CLEVELAND -- Last year it was Scot Shields. Now it is Scott Downs, the free-agent signee, most recently of Toronto, who is providing the bullpen leadership for such young arms as closer Jordan Walden and Bobby Cassevah.
"Everything's going good," said Cassevah, who used his heavy sinker to deliver two innings and wrap up Sunday's victory at Baltimore. "I'm breathing a little better, slowing the game down. I'm throwing the sinker for strikes and not trying to nitpick. That's how I get in trouble.
"One of the big things Downs talks about is, when the crowd gets loudest, that's when you need to slow it down. He's my mentor out there. Shields was my guy last year; now it's Downs. He's always there. You feel like you can go up and have a conversation with him."
Downs, whose 1.32 ERA in 34 innings has been a major factor in the Angels' moving to eight games above .500, is the unofficial captain of the bullpen as far as Cassevah is concerned.
"He's a country boy," said Cassevah, discovered by super-scout Tom Kotchman as a 34th-round Draft pick in 2004. "It makes us kind of click. We went out to dinner [on Sunday] night. He bought us sushi. We had a good time. Anything you can learn from older guys is great for us younger guys."
Walden, no fan of sushi, passed on the meal.
Cassevah, 25, has a 3.38 ERA in nine appearances and is holding opposing hitters to a .163 batting average.
Haren rebounding from back stiffness
CLEVELAND -- Dan Haren, coming off a pair of substandard performances, was dealing with "minor stiffness in his back" in those starts at Oakland and at home against Texas, manager Mike Scioscia said on Monday before the right-hander faced the Indians at Progressive Field.
"He wasn't extending the way he needs to," Scioscia said. "He needs extension to get the fastball down on both sides of the plate. His last start wasn't what he wanted it to be."
Haren was charged with seven earned runs on nine hits in 4 1/3 innings in the Angels' dramatic come-from-behind victory against the Rangers. He had yielded four earned runs on 10 hits against the A's in his previous outing, ending a run of four consecutive wins and six in eight starts.
Scioscia said that the back issue flared up after the All-Star break, Haren having won the game before the intermission against Seattle at Angel Stadium with 8 2/3 innings of labor.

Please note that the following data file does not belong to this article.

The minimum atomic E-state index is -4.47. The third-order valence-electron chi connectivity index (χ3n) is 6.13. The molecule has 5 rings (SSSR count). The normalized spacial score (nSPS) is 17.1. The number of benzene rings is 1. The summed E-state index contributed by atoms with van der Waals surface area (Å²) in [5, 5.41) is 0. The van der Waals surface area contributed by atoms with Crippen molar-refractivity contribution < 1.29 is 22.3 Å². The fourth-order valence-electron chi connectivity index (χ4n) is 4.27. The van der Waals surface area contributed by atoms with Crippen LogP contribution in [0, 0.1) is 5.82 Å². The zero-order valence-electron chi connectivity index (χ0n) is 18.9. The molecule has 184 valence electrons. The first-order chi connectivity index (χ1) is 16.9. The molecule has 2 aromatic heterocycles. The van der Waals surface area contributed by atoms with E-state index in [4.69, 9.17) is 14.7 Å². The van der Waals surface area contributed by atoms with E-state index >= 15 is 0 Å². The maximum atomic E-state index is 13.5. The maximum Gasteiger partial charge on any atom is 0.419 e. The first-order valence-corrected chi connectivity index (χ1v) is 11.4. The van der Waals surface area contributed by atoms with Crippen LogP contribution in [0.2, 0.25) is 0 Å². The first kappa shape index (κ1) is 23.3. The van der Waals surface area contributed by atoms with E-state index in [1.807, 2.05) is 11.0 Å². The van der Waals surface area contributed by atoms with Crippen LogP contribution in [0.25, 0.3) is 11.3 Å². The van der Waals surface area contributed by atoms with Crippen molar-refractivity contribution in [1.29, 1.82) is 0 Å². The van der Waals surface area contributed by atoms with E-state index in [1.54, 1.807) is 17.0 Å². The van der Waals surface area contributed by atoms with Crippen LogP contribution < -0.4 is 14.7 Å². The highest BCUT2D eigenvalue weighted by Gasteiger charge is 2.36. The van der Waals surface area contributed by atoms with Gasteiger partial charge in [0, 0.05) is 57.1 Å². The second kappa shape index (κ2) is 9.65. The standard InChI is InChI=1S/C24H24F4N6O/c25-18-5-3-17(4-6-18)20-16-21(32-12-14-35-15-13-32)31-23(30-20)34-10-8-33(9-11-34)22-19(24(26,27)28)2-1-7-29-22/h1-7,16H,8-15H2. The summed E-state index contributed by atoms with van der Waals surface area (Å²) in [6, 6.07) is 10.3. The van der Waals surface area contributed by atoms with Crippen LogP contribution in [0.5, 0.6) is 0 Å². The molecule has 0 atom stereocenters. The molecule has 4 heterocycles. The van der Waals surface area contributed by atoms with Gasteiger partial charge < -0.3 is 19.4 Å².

"He was battling it a little in Oakland," Scioscia said. "He felt much better in the last start. It isn't bothering him now. It's nothing he hasn't pitched with before."
After giving up more than one earned run just once in his first 11 starts, Haren has yielded four or more earned runs in four of his past 11 outings.
Rodney returns, and brings the heat with him
CLEVELAND -- The temperature wasn't all that was smoking-hot in Baltimore over the weekend. Fernando Rodney, like his bullpen buddy Jordan Walden, was bringing the heat in his return to action.
"His stuff was electric," manager Mike Scioscia said of Rodney's perfect inning, complete with two strikeouts, on Saturday against the Orioles. "He had great stuff down in the zone. He got some fastballs by some pretty good fastball hitters."
Rodney, who was sidelined for 35 games with stiffness in his upper back, went exclusively with heaters even though a lot of hitters consider the changeup his best pitch.
"I was throwing all four-seamers and two-seamers," Rodney said. "I was getting ahead and feeling good, so I stuck with it. I had good location, both sides. Maybe next time I'll use the changeup."
Rodney experienced significant pain, he said, when he tried to come back initially, but it has disappeared.
"No problem now," he said. "I'm ready to go."
A return to form by Rodney, who is in the second year of a two-year free-agent contract, could diminish the Angels' perceived need for bullpen reinforcement before Sunday's non-waiver Trade Deadline.
"Fernando throwing the ball well is like a huge trade acquisition," Scioscia said. "It's tough to get a guy who can throw anywhere from middle to late and give you the possibility to close."
Trout won't play a cameo role for Halos
CLEVELAND -- Mike Trout isn't here to pinch-run and occasionally pinch-hit, manager Mike Scioscia emphasized on Monday, about 24 hours after the 19-year-old super-prospect unloaded his first Major League homer.
"If his role is appreciable," he'll remain with the team, Scioscia said, adding that the more likely scenario, given the team's abundance of outfield talent, is a return to the Minor Leagues when his playing time dissipates.
Trout, who went 3-for-9 in two starts in Baltimore and is batting .179, will be kept only in the unlikely event the club can find at least three or four starts a week for him. Having excelled at Double-A Arkansas, Trout figures to join Triple-A Salt Lake when his time with the Angels expires.
"There's a learning curve we've hopefully bridged with [Peter] Bourjos and [Mark] Trumbo," Scioscia said. "There will be a time for that [with Trout]. That's a lot to put on Mike right now."
Lyle Spencer is a reporter for MLB.com. This story was not subject to the approval of Major League Baseball or its clubs.